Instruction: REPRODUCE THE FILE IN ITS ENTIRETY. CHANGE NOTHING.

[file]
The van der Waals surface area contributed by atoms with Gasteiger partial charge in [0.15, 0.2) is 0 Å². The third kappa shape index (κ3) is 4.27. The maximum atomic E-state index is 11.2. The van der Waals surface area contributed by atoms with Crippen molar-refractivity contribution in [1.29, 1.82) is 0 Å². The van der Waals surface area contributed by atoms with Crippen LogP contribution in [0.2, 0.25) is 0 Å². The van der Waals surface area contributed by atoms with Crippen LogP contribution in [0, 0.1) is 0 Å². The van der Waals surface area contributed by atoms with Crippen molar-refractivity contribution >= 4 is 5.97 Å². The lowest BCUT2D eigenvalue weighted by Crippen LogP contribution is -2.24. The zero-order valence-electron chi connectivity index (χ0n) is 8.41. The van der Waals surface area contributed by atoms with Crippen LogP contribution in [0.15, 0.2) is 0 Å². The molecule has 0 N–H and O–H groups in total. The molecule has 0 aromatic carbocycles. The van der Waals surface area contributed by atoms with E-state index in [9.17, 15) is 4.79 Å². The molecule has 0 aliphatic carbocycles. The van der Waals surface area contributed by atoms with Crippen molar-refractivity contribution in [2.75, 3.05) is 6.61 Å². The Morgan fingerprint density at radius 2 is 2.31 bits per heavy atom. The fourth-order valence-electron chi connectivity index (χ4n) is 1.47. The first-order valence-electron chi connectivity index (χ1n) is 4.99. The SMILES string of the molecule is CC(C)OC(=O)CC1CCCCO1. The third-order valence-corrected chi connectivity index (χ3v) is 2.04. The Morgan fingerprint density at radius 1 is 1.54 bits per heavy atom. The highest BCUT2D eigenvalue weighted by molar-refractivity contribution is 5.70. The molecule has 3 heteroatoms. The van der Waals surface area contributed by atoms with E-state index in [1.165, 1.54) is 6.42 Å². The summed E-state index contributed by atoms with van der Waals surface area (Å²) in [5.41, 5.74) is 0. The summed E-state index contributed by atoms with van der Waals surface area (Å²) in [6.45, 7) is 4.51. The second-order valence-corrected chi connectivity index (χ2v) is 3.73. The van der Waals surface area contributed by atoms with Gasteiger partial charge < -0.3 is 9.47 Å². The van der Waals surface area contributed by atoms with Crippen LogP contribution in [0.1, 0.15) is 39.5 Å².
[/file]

The van der Waals surface area contributed by atoms with Gasteiger partial charge in [0.15, 0.2) is 0 Å². The third kappa shape index (κ3) is 4.27. The maximum atomic E-state index is 11.2. The van der Waals surface area contributed by atoms with Crippen molar-refractivity contribution in [1.29, 1.82) is 0 Å². The van der Waals surface area contributed by atoms with Crippen LogP contribution in [0.2, 0.25) is 0 Å². The van der Waals surface area contributed by atoms with Crippen LogP contribution in [0, 0.1) is 0 Å². The van der Waals surface area contributed by atoms with Crippen molar-refractivity contribution >= 4 is 5.97 Å². The lowest BCUT2D eigenvalue weighted by Crippen LogP contribution is -2.24. The zero-order valence-electron chi connectivity index (χ0n) is 8.41. The van der Waals surface area contributed by atoms with Crippen LogP contribution in [0.15, 0.2) is 0 Å². The molecule has 0 N–H and O–H groups in total. The molecule has 0 aromatic carbocycles. The van der Waals surface area contributed by atoms with E-state index in [9.17, 15) is 4.79 Å². The molecule has 0 aliphatic carbocycles. The van der Waals surface area contributed by atoms with Crippen molar-refractivity contribution in [2.75, 3.05) is 6.61 Å². The Morgan fingerprint density at radius 2 is 2.31 bits per heavy atom. The fourth-order valence-electron chi connectivity index (χ4n) is 1.47. The first-order valence-electron chi connectivity index (χ1n) is 4.99. The SMILES string of the molecule is CC(C)OC(=O)CC1CCCCO1. The third-order valence-corrected chi connectivity index (χ3v) is 2.04. The Morgan fingerprint density at radius 1 is 1.54 bits per heavy atom. The highest BCUT2D eigenvalue weighted by molar-refractivity contribution is 5.70. The molecule has 3 heteroatoms. The van der Waals surface area contributed by atoms with E-state index in [1.165, 1.54) is 6.42 Å². The summed E-state index contributed by atoms with van der Waals surface area (Å²) in [5.41, 5.74) is 0. The summed E-state index contributed by atoms with van der Waals surface area (Å²) in [6.45, 7) is 4.51. The second-order valence-corrected chi connectivity index (χ2v) is 3.73. The van der Waals surface area contributed by atoms with Gasteiger partial charge < -0.3 is 9.47 Å². The van der Waals surface area contributed by atoms with Crippen LogP contribution in [0.1, 0.15) is 39.5 Å².